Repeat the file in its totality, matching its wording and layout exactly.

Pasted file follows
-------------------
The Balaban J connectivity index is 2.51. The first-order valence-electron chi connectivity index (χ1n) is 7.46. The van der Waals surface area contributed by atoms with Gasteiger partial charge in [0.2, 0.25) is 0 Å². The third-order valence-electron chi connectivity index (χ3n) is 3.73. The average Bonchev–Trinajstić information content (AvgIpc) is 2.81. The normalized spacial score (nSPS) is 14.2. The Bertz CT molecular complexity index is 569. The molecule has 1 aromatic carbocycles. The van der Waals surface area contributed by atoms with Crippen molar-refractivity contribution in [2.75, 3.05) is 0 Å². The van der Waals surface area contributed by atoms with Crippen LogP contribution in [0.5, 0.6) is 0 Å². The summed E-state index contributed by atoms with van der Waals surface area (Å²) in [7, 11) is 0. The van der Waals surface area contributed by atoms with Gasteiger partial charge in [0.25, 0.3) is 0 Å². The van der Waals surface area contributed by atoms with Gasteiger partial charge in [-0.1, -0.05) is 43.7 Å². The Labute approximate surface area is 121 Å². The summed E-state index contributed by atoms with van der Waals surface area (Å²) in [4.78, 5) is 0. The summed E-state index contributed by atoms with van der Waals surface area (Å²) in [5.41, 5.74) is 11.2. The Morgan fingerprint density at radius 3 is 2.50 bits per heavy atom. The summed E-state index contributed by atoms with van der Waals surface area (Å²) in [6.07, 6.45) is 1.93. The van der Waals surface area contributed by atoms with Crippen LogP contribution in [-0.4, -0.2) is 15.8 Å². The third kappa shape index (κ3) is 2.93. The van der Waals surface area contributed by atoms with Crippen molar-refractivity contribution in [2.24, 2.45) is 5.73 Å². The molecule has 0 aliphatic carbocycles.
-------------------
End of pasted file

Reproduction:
The Balaban J connectivity index is 2.51. The first-order valence-electron chi connectivity index (χ1n) is 7.46. The van der Waals surface area contributed by atoms with Gasteiger partial charge in [0.2, 0.25) is 0 Å². The third-order valence-electron chi connectivity index (χ3n) is 3.73. The average Bonchev–Trinajstić information content (AvgIpc) is 2.81. The normalized spacial score (nSPS) is 14.2. The Bertz CT molecular complexity index is 569. The molecule has 1 aromatic carbocycles. The van der Waals surface area contributed by atoms with Crippen molar-refractivity contribution in [2.75, 3.05) is 0 Å². The van der Waals surface area contributed by atoms with Crippen LogP contribution in [0.5, 0.6) is 0 Å². The summed E-state index contributed by atoms with van der Waals surface area (Å²) in [7, 11) is 0. The van der Waals surface area contributed by atoms with Gasteiger partial charge in [0.25, 0.3) is 0 Å². The van der Waals surface area contributed by atoms with Gasteiger partial charge in [-0.1, -0.05) is 43.7 Å². The Labute approximate surface area is 121 Å². The summed E-state index contributed by atoms with van der Waals surface area (Å²) in [4.78, 5) is 0. The summed E-state index contributed by atoms with van der Waals surface area (Å²) in [5.41, 5.74) is 11.2. The Morgan fingerprint density at radius 3 is 2.50 bits per heavy atom. The summed E-state index contributed by atoms with van der Waals surface area (Å²) in [6.07, 6.45) is 1.93. The van der Waals surface area contributed by atoms with Crippen LogP contribution in [-0.4, -0.2) is 15.8 Å². The third kappa shape index (κ3) is 2.93. The van der Waals surface area contributed by atoms with Crippen molar-refractivity contribution in [2.24, 2.45) is 5.73 Å². The molecule has 0 aliphatic carbocycles.